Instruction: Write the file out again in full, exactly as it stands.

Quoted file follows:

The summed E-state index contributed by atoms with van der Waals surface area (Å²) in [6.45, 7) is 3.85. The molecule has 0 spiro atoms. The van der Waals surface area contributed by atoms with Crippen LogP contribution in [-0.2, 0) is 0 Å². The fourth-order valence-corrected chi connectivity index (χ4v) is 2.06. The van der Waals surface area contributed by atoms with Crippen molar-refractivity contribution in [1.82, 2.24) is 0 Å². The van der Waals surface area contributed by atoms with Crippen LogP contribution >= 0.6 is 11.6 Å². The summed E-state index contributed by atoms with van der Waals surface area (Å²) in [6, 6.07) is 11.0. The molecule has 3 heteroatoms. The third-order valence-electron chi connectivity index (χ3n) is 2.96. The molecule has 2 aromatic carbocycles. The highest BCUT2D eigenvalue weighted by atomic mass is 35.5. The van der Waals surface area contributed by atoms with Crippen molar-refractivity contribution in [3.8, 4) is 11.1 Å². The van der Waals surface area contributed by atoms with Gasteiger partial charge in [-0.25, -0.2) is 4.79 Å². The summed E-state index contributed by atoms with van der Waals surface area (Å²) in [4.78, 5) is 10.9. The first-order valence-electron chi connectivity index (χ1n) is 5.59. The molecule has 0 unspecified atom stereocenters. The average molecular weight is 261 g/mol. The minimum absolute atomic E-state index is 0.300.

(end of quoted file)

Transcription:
The summed E-state index contributed by atoms with van der Waals surface area (Å²) in [6.45, 7) is 3.85. The molecule has 0 spiro atoms. The van der Waals surface area contributed by atoms with Crippen LogP contribution in [-0.2, 0) is 0 Å². The fourth-order valence-corrected chi connectivity index (χ4v) is 2.06. The van der Waals surface area contributed by atoms with Crippen molar-refractivity contribution in [1.82, 2.24) is 0 Å². The van der Waals surface area contributed by atoms with Crippen LogP contribution >= 0.6 is 11.6 Å². The summed E-state index contributed by atoms with van der Waals surface area (Å²) in [6, 6.07) is 11.0. The molecule has 3 heteroatoms. The third-order valence-electron chi connectivity index (χ3n) is 2.96. The molecule has 2 aromatic carbocycles. The highest BCUT2D eigenvalue weighted by atomic mass is 35.5. The van der Waals surface area contributed by atoms with Crippen molar-refractivity contribution in [3.8, 4) is 11.1 Å². The van der Waals surface area contributed by atoms with Gasteiger partial charge in [-0.25, -0.2) is 4.79 Å². The summed E-state index contributed by atoms with van der Waals surface area (Å²) in [4.78, 5) is 10.9. The first-order valence-electron chi connectivity index (χ1n) is 5.59. The molecule has 0 unspecified atom stereocenters. The average molecular weight is 261 g/mol. The minimum absolute atomic E-state index is 0.300.